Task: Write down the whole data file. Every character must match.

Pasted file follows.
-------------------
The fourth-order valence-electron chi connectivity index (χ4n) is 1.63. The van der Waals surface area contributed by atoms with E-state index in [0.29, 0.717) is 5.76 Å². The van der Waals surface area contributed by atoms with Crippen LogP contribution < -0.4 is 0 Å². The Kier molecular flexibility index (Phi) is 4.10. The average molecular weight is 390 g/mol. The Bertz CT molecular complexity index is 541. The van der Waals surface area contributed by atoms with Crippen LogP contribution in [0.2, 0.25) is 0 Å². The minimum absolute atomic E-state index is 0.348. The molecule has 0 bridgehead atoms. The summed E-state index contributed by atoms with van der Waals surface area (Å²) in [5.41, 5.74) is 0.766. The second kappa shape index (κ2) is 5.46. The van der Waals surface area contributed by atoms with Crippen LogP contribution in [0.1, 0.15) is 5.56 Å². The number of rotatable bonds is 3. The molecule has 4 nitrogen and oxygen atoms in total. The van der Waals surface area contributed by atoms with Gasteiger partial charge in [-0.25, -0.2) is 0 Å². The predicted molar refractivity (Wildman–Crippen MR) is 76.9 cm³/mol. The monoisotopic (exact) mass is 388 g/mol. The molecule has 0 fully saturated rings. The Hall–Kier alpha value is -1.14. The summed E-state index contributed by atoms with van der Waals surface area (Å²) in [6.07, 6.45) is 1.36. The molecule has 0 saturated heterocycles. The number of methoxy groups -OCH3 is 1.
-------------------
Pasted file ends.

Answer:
The fourth-order valence-electron chi connectivity index (χ4n) is 1.63. The van der Waals surface area contributed by atoms with E-state index in [0.29, 0.717) is 5.76 Å². The van der Waals surface area contributed by atoms with Crippen LogP contribution < -0.4 is 0 Å². The Kier molecular flexibility index (Phi) is 4.10. The average molecular weight is 390 g/mol. The Bertz CT molecular complexity index is 541. The van der Waals surface area contributed by atoms with Crippen LogP contribution in [0.2, 0.25) is 0 Å². The minimum absolute atomic E-state index is 0.348. The molecule has 0 bridgehead atoms. The summed E-state index contributed by atoms with van der Waals surface area (Å²) in [5.41, 5.74) is 0.766. The second kappa shape index (κ2) is 5.46. The van der Waals surface area contributed by atoms with Crippen LogP contribution in [0.1, 0.15) is 5.56 Å². The number of rotatable bonds is 3. The molecule has 4 nitrogen and oxygen atoms in total. The van der Waals surface area contributed by atoms with Gasteiger partial charge in [-0.25, -0.2) is 0 Å². The predicted molar refractivity (Wildman–Crippen MR) is 76.9 cm³/mol. The monoisotopic (exact) mass is 388 g/mol. The molecule has 0 fully saturated rings. The Hall–Kier alpha value is -1.14. The summed E-state index contributed by atoms with van der Waals surface area (Å²) in [6.07, 6.45) is 1.36. The molecule has 0 saturated heterocycles. The number of methoxy groups -OCH3 is 1.